CIRBP over-expression significantly decreased the levels of HIF-1α under 1% hypoxia (p<0.01) (Fig. 3B). Under normoxic culture condition, there were no significant differences of the percentages of Annexin V+/ PI + cells between mock vector and p-EGFP-N2-CIRBP-transfected cells. However, under 1% hypoxia, over-expression of CIRBP decreased the percentages of Annexin V+/ PI + cells (p<0.01) (Fig. 3C). TUNEL kit staining showed similar result that over-expression of CIRBP significantly decreased the number of TUNEL positive cells under 1% hypoxia (Fig. 3D). As for apoptosis-related proteins, CIRBP over-expression significantly alleviated the elevated cleaved caspase-3/caspase-3 and Bax/Bcl2 ratio under 1% hypoxia (p<0.01) (Fig. 3E). Taken together, these results suggested that over-expression of CIRBP could alleviate the hypoxia-induced apoptosis in SH-SY5Y cells through regulating in a HIF-1α expression.
MiR-23a could up-regulate CIRBP and down-regulate HIF-1α under 1% hypoxia
In order to identify the potential regulating function of hypoxia-related miRNAs in chronic hypobaric hypoxia induced apoptosis, we aimed at miR-1 and miR-23a and measured their expression in vivo and in vitro. As shown in Fig. 4A/B, in the 3d hypoxia exposed rats, miR-23a level was significantly higher compared with control, however in 7d/21d hypoxia exposed rats, miR-23a levels were significantly lower than those of control (p<0.01). Similarly, in the 3d/7d hypoxia exposed rats, miR-1 levels were significantly higher compared with control, but in 21d exposed rats, miR-1 level was significantly lower than those of control (p<0.01).
We further established miR-23a/miR-1 inhibitor and mimic plasmid (Fig. 4C/D) and assessed whether down-regulating/up-regulating of miR-23a/miR-1 affected the CIRBP expression under hypoxia. Western blot was performed to compare the expression of CIRBP in SH-SY5Y cells transfected with miR-1 and miR-23a inhibitors and mimics respectively. As for miR-23a, transfected inhibitors significantly decreased the CIRBP expression in SH-SY5Y cells under hypoxia (p<0.01), while transfected mimics significantly increased CIRBP expression (p<0.01). Furthermore, we found miR-23a inhibitor increased HIF-1α expression (p<0.01) while miR-23a mimics decreased HIF-1α expression (p<0.01). (Fig. 4E) However, as for miR-1, there were no differences of CIRBP and HIF-1α expression between the cells transfected with inhibitors and those with mimics. These results indicated that miR-23a up-regulated CIRBP and down-regulated HIF-1α under 1% hypoxia. (Fig. 4F)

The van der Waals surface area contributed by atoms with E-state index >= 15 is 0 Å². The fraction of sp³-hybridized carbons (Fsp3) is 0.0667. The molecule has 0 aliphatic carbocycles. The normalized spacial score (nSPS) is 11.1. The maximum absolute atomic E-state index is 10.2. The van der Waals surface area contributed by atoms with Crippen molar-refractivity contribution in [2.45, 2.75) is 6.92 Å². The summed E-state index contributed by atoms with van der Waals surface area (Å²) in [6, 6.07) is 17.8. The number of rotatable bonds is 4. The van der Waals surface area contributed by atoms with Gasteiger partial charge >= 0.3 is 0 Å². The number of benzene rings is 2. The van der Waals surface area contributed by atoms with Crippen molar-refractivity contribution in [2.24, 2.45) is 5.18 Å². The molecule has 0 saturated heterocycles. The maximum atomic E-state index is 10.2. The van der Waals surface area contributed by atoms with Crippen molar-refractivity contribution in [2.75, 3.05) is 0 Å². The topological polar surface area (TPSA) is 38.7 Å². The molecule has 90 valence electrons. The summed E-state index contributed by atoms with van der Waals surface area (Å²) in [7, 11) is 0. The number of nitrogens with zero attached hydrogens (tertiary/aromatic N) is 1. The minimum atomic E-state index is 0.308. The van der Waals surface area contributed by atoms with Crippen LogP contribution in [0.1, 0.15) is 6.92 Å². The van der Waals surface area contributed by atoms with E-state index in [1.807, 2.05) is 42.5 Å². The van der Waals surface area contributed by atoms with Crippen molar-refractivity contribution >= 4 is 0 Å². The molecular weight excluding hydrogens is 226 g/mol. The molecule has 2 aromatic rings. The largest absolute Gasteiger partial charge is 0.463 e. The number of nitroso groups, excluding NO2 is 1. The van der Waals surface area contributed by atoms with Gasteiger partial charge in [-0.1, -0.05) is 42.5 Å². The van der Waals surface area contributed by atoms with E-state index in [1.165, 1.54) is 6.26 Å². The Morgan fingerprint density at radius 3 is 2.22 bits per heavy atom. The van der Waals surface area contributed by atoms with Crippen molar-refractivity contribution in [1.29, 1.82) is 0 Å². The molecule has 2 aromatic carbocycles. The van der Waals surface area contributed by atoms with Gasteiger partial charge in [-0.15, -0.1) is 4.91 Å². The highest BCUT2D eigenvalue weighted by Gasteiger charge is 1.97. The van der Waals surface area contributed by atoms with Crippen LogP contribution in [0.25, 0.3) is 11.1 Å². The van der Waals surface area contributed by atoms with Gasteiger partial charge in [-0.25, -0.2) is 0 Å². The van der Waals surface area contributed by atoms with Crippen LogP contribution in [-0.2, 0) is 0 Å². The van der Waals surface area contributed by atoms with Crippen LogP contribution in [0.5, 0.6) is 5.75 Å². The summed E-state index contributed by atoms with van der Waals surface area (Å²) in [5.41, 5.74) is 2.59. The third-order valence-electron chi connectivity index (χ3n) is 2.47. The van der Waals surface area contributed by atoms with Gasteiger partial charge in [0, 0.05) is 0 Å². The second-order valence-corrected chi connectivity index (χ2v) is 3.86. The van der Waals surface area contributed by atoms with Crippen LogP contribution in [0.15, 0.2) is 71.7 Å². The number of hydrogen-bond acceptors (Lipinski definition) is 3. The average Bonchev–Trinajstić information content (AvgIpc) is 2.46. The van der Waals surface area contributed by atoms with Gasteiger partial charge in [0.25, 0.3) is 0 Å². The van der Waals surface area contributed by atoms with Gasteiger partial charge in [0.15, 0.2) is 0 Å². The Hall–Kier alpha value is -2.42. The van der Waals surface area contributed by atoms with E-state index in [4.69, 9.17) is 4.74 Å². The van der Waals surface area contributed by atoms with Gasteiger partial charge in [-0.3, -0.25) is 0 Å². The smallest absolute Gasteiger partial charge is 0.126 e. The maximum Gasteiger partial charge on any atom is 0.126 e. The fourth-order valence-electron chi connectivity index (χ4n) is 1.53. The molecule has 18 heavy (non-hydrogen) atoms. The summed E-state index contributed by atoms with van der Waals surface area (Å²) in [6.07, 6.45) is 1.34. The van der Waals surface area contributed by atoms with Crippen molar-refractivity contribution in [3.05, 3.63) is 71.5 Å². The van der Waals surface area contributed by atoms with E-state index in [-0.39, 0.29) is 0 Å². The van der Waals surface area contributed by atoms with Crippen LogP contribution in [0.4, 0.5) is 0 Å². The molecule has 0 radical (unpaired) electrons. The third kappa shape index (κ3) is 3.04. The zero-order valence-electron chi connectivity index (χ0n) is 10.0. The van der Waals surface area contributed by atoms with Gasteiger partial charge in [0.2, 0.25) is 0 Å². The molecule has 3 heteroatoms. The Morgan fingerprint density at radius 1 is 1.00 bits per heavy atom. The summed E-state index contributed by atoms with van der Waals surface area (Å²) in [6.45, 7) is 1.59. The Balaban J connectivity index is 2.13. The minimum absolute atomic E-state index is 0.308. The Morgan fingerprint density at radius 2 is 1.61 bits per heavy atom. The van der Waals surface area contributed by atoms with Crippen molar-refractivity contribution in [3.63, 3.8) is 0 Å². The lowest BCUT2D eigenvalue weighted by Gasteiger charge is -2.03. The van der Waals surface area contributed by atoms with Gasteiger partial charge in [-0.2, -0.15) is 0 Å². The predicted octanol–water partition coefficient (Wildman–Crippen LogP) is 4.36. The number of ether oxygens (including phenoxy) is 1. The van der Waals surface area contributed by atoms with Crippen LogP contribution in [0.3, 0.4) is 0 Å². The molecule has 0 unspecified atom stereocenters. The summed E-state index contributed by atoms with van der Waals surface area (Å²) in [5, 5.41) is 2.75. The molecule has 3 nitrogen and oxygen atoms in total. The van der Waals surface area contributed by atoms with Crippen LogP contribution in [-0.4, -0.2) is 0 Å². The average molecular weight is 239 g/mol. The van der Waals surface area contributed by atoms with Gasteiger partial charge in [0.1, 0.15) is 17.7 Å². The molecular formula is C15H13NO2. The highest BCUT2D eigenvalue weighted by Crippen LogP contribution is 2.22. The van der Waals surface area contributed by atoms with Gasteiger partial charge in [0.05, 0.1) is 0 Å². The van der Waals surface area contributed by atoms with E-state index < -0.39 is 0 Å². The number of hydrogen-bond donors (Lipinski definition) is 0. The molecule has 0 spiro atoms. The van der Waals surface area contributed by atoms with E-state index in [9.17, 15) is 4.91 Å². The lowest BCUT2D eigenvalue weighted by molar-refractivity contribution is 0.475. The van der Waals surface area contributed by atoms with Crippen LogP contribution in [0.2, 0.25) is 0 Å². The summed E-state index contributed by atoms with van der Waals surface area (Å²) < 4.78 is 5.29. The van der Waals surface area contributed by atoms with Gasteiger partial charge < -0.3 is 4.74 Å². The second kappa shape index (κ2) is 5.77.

MiR-23a was involved in the regulation of hypoxia-induced neuron apoptosis
To further confirm the function of miR-23a in hypoxia induced neuron apoptosis, we transfected SH-SY5Y cells with miR-23a inhibitors and mimics, and assessed the apoptosis with flow cytometry. Under 1% hypoxia exposure, transfected miR-23a inhibitors significantly increased the percentages of cells in early apoptosis phase (p<0.01), while transfected mimics significantly reduced the percentages of cells in early apoptosis phase (p<0.01).While, under normoxic culture condition, neither of transfected miR-23a inhibitor/mimic could affect the percentage of early apoptosis cells. (Fig. 5A)